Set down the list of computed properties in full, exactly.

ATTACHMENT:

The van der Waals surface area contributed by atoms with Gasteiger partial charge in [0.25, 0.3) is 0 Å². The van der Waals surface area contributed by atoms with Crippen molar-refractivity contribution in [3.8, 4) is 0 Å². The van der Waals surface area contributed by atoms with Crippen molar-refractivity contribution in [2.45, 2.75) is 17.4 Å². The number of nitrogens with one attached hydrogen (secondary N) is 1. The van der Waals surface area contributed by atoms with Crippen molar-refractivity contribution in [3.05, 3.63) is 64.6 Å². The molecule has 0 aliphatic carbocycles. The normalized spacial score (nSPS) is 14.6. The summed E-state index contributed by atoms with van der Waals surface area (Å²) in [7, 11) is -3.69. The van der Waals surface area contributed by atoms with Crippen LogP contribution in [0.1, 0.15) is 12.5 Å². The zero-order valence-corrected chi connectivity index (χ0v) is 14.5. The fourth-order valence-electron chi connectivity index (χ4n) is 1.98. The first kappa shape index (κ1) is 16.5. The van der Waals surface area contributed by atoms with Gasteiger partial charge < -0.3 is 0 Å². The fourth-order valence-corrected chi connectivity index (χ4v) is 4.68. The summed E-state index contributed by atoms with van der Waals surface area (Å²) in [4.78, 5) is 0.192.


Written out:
The van der Waals surface area contributed by atoms with Gasteiger partial charge in [0.25, 0.3) is 0 Å². The van der Waals surface area contributed by atoms with Crippen molar-refractivity contribution in [3.8, 4) is 0 Å². The van der Waals surface area contributed by atoms with Crippen molar-refractivity contribution in [2.45, 2.75) is 17.4 Å². The number of nitrogens with one attached hydrogen (secondary N) is 1. The van der Waals surface area contributed by atoms with Crippen molar-refractivity contribution in [3.05, 3.63) is 64.6 Å². The molecule has 0 aliphatic carbocycles. The normalized spacial score (nSPS) is 14.6. The summed E-state index contributed by atoms with van der Waals surface area (Å²) in [7, 11) is -3.69. The van der Waals surface area contributed by atoms with Crippen LogP contribution in [0.1, 0.15) is 12.5 Å². The zero-order valence-corrected chi connectivity index (χ0v) is 14.5. The fourth-order valence-electron chi connectivity index (χ4n) is 1.98. The first kappa shape index (κ1) is 16.5. The van der Waals surface area contributed by atoms with Gasteiger partial charge < -0.3 is 0 Å². The fourth-order valence-corrected chi connectivity index (χ4v) is 4.68. The summed E-state index contributed by atoms with van der Waals surface area (Å²) in [4.78, 5) is 0.192.